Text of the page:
“People need the well-being of their families more than culture.”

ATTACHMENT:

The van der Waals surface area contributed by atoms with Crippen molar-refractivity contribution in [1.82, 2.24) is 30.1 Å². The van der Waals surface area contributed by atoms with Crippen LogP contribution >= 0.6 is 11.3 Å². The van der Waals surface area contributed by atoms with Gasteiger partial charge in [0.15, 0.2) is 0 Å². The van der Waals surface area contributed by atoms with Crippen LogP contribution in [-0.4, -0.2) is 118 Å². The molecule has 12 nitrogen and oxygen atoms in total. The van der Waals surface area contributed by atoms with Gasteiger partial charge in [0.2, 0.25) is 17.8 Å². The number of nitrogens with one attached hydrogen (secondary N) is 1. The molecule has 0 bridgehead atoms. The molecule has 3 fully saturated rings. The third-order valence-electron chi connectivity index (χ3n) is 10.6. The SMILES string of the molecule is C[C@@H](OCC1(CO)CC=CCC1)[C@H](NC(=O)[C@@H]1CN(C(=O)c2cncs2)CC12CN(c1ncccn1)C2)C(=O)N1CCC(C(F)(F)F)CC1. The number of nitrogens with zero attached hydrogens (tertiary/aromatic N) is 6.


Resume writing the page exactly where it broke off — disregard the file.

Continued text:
That’s how one Mexican shopper responded to protestors who have railed against the opening of a Wal-Mart because it stands near ancient pyramids. There were hundreds waiting for the new store to open and the woman pictured in this article hardly looks like a victim of globalization or corporate greed. Many Western critics of globalization seem to view primitive societies as museum pieces. They’re comforted that they exist and don’t want them to change. But what if the people who actually live there want things to change? And what does it mean that it’s built “near” culturally significant ruins? Seems like both bargains and ruins will be able to live together: Mexico’s national anthropology institute that oversees the ruins – located outside Mexico City – has said that the store poses no threat. The United Nations and the Paris-based International Council on Monuments and Sites also “signed-off” the store. It is located in a buffer zone that is part of the archaeological site, but where hundreds of other, mainly smaller businesses have sprouted in the past decade or more. This is another example that shows wealthy societies are the ones that care the most about environmental and cultural issues. Once people’s bellies are full and their basic needs are met, they can afford to care about other things. For more, see this Reason interview with Johan Norberg.